Kim Stanley Robinson, ‘Green Mars’
Something of a let-down after the incredible first book. The science is still there, but a few things have changed. The deaths of Arkady and Boone, two of the most likeable and driving characters in the first book, were no doubt essential to the plot development, but this second book suffers for their loss. The next generation of colonists in the shape of Nirgal are just not quite as likeable, and the rest of the surviving first hundred seem petty and quarrelsome. This does resolve itself somewhat after a while, but it definitely drags. The fantastic science is still there, but one feels that Robinson may have taken some liberties when he portrays Mars as riddled with water below the surface. The creation of fledgling oceans feels a little too easy. Also the language does not contain the beautiful flourishes that ‘Red Mars’ gave us, instead giving way to lengthy descriptions of scraggy plants and vast cliffs.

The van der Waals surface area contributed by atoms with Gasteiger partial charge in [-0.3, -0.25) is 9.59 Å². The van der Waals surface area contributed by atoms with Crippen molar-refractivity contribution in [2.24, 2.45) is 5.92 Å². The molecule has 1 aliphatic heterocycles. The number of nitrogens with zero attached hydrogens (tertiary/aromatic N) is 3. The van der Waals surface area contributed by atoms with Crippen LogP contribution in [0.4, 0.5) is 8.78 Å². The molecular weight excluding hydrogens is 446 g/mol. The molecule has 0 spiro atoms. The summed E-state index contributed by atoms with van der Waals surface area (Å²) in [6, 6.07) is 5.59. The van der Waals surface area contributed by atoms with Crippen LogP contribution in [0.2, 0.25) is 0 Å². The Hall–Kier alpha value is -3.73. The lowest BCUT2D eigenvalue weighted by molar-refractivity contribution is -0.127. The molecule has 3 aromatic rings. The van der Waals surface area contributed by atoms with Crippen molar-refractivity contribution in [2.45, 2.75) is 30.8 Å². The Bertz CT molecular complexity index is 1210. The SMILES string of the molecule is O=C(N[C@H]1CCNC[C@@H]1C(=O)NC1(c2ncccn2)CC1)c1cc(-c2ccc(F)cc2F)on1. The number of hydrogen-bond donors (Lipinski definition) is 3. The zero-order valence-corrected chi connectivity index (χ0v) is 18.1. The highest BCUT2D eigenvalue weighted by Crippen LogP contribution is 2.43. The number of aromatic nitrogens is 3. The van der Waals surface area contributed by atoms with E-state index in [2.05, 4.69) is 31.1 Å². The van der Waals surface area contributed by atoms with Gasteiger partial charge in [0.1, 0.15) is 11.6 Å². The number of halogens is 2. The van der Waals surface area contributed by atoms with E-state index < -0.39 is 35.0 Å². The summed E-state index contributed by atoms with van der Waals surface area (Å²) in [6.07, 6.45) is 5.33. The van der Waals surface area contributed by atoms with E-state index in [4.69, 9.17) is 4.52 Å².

On the flipside, however, the influence of Earth into the day-to-day life of the planet is brilliant, and the predictions of Robinson about metanational corporations, overcrowding, anti-agathics, and the shift in power structures on the future Earth feels very well thought through, and totally believable. I feel this alone saves the book from becoming a rather dull follow-up, lacking the joy of spectacle that we got in the first novel.